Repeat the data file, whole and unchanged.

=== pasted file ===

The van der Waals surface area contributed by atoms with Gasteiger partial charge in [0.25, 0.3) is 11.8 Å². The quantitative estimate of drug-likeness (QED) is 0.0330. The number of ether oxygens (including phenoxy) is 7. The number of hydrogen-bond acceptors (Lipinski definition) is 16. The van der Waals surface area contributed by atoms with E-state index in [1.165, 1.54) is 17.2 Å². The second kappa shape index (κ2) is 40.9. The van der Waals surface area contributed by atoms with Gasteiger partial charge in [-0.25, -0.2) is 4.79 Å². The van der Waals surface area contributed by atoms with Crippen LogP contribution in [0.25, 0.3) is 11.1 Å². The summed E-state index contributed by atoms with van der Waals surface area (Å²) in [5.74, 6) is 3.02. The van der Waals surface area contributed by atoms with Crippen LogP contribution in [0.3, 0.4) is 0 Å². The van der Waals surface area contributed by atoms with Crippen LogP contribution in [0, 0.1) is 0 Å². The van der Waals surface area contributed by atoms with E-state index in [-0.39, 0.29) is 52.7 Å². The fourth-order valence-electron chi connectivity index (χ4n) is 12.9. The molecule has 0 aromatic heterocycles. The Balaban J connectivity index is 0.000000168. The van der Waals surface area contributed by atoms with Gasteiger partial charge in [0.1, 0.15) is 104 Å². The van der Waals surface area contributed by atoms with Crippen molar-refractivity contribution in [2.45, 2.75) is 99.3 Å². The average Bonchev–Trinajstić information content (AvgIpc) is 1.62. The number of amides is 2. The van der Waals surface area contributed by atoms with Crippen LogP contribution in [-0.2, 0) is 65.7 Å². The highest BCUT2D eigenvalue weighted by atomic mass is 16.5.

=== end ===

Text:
The van der Waals surface area contributed by atoms with Gasteiger partial charge in [0.25, 0.3) is 11.8 Å². The quantitative estimate of drug-likeness (QED) is 0.0330. The number of ether oxygens (including phenoxy) is 7. The number of hydrogen-bond acceptors (Lipinski definition) is 16. The van der Waals surface area contributed by atoms with E-state index in [1.165, 1.54) is 17.2 Å². The second kappa shape index (κ2) is 40.9. The van der Waals surface area contributed by atoms with Gasteiger partial charge in [-0.25, -0.2) is 4.79 Å². The van der Waals surface area contributed by atoms with Crippen LogP contribution in [0.25, 0.3) is 11.1 Å². The summed E-state index contributed by atoms with van der Waals surface area (Å²) in [5.74, 6) is 3.02. The van der Waals surface area contributed by atoms with Crippen LogP contribution in [0.3, 0.4) is 0 Å². The van der Waals surface area contributed by atoms with Crippen LogP contribution in [0, 0.1) is 0 Å². The van der Waals surface area contributed by atoms with E-state index in [-0.39, 0.29) is 52.7 Å². The fourth-order valence-electron chi connectivity index (χ4n) is 12.9. The molecule has 0 aromatic heterocycles. The Balaban J connectivity index is 0.000000168. The van der Waals surface area contributed by atoms with Gasteiger partial charge in [0.1, 0.15) is 104 Å². The van der Waals surface area contributed by atoms with Crippen molar-refractivity contribution in [2.45, 2.75) is 99.3 Å². The average Bonchev–Trinajstić information content (AvgIpc) is 1.62. The number of amides is 2. The van der Waals surface area contributed by atoms with Crippen LogP contribution in [-0.2, 0) is 65.7 Å². The highest BCUT2D eigenvalue weighted by atomic mass is 16.5.